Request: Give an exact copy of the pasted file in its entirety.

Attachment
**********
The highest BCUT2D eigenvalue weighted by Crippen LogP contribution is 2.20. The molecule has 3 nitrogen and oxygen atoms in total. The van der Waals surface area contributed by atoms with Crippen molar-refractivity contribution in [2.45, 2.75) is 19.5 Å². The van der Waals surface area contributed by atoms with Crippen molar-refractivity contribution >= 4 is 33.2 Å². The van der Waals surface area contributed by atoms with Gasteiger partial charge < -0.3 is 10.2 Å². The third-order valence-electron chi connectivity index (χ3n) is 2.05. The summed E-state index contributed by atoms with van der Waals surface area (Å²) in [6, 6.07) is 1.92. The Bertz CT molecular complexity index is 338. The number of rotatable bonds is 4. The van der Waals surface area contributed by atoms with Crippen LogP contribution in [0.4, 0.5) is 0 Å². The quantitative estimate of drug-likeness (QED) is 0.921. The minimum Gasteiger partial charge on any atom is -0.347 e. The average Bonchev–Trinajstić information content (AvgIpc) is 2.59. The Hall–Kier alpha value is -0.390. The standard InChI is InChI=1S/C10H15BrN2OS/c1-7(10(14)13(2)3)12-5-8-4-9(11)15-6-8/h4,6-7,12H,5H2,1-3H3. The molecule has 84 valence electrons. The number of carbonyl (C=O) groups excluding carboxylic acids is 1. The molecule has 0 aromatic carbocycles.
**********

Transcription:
The highest BCUT2D eigenvalue weighted by Crippen LogP contribution is 2.20. The molecule has 3 nitrogen and oxygen atoms in total. The van der Waals surface area contributed by atoms with Crippen molar-refractivity contribution in [2.45, 2.75) is 19.5 Å². The van der Waals surface area contributed by atoms with Crippen molar-refractivity contribution >= 4 is 33.2 Å². The van der Waals surface area contributed by atoms with Gasteiger partial charge < -0.3 is 10.2 Å². The third-order valence-electron chi connectivity index (χ3n) is 2.05. The summed E-state index contributed by atoms with van der Waals surface area (Å²) in [6, 6.07) is 1.92. The Bertz CT molecular complexity index is 338. The number of rotatable bonds is 4. The van der Waals surface area contributed by atoms with Crippen LogP contribution in [0.4, 0.5) is 0 Å². The quantitative estimate of drug-likeness (QED) is 0.921. The minimum Gasteiger partial charge on any atom is -0.347 e. The average Bonchev–Trinajstić information content (AvgIpc) is 2.59. The Hall–Kier alpha value is -0.390. The standard InChI is InChI=1S/C10H15BrN2OS/c1-7(10(14)13(2)3)12-5-8-4-9(11)15-6-8/h4,6-7,12H,5H2,1-3H3. The molecule has 84 valence electrons. The number of carbonyl (C=O) groups excluding carboxylic acids is 1. The molecule has 0 aromatic carbocycles.